Whoever said the past is dead and buried never knew the evil wizard Arvashan or his fiendish plan to avenge himself on those who caused all the trouble at the very beginning . . . Liz Carr and Kim Henson find they have only skimmed the surface when it comes to the mysteries of the past and their lingering effects on the present. They are about to learn their lives and those of John Carter and Mark Adams are hopelessly tangled with Arvashan’s in a way they could never have expected.
The four friends, the local priest and the ineffable Benjamin McCann himself, have worked hard to return peace to McCann’s Manor, only to find each step forward has brought ever-increasing repercussions, leading them deeper into Arvashan’s diabolical schemes. Now the ancient sorcerer, infuriated by their success in freeing his captive souls, makes his demands, offering Liz an ultimatum she can never hope to accept or live with.
Liz has a few weeks to set her affairs in order and return with Arvashan to the past and a fate she has no memory of, or Arvashan will kill everyone she loves. The situation calls for a level of cunning and skill the friends will somehow have to find within themselves, along with a mastery of magic greater than any they possess, before they can emerge victorious over the ancient nemesis. But there is more . . . much more . . . and they are running out of time . . .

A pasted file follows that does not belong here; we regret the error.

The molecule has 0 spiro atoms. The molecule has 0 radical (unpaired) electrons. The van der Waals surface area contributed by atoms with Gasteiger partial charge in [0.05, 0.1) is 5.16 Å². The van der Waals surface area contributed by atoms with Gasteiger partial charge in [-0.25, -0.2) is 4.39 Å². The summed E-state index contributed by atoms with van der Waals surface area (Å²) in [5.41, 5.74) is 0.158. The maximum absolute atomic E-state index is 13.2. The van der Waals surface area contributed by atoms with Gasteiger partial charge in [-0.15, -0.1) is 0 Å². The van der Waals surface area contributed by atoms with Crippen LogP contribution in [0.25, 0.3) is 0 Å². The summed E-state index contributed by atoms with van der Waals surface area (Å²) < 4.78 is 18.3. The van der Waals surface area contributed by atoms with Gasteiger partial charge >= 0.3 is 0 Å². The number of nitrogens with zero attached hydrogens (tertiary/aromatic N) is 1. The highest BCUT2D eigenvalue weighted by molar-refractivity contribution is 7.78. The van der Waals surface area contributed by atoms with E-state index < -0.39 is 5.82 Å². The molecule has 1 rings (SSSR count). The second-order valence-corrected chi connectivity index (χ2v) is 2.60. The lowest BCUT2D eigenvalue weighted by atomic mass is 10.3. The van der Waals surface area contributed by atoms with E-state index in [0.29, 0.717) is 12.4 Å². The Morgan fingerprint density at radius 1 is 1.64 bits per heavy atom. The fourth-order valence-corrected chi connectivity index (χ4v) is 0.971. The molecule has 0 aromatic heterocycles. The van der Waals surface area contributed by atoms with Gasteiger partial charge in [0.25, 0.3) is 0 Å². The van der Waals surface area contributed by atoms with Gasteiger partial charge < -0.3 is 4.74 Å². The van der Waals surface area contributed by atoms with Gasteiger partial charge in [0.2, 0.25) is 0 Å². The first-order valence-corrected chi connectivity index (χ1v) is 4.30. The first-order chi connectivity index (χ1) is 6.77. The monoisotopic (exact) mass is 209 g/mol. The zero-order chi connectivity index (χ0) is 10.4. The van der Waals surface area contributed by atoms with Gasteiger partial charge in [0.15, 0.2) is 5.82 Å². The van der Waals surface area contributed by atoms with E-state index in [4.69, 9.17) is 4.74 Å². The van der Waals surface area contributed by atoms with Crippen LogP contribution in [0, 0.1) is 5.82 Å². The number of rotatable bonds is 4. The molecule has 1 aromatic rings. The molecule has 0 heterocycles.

Darkness . . . cold, unrelenting darkness so thick it nearly stole her breath from her was all Liz could perceive, though she strained into the blackness. The entity she knew as Ptarmigan had spoken to her of such a place, she recalled—a freezing, dark pit where no light penetrated. How had she come here, though? What sorcery was afoot that she should find herself banished to the depths of Ptarmigan’s prison? Or was the darkness, the cold, the feeling of isolation merely illusion? Surely she wasn’t alone in this place, she reasoned, though she could sense nothing to indicate the presence of anyone else.
She fought to calm her racing heart, slowly drew in a breath and reached her hands out to feel the nothingness in front of her. “Hello?” she whispered.
“You know me, Draita,” the voice whispered, so near her ear it made her whirl toward the sound. “Remember, my beloved . . . Remember. . . . ”
She forced herself to remain calm, even though the fear of the dark she thought she had pushed aside years before clamped down on her throat like a fist, threatening to choke off her oxygen. From where in her past did the all-encompassing panic she felt this moment arise? As a child, she remembered, she was desperately afraid of the darkness, but she had believed that dread was long behind her now. She stood staid and still, forcing a deep, ragged breath into her lungs. The darkness did not exclude the air, she told herself. Breathe! Just breathe . . . and be calm.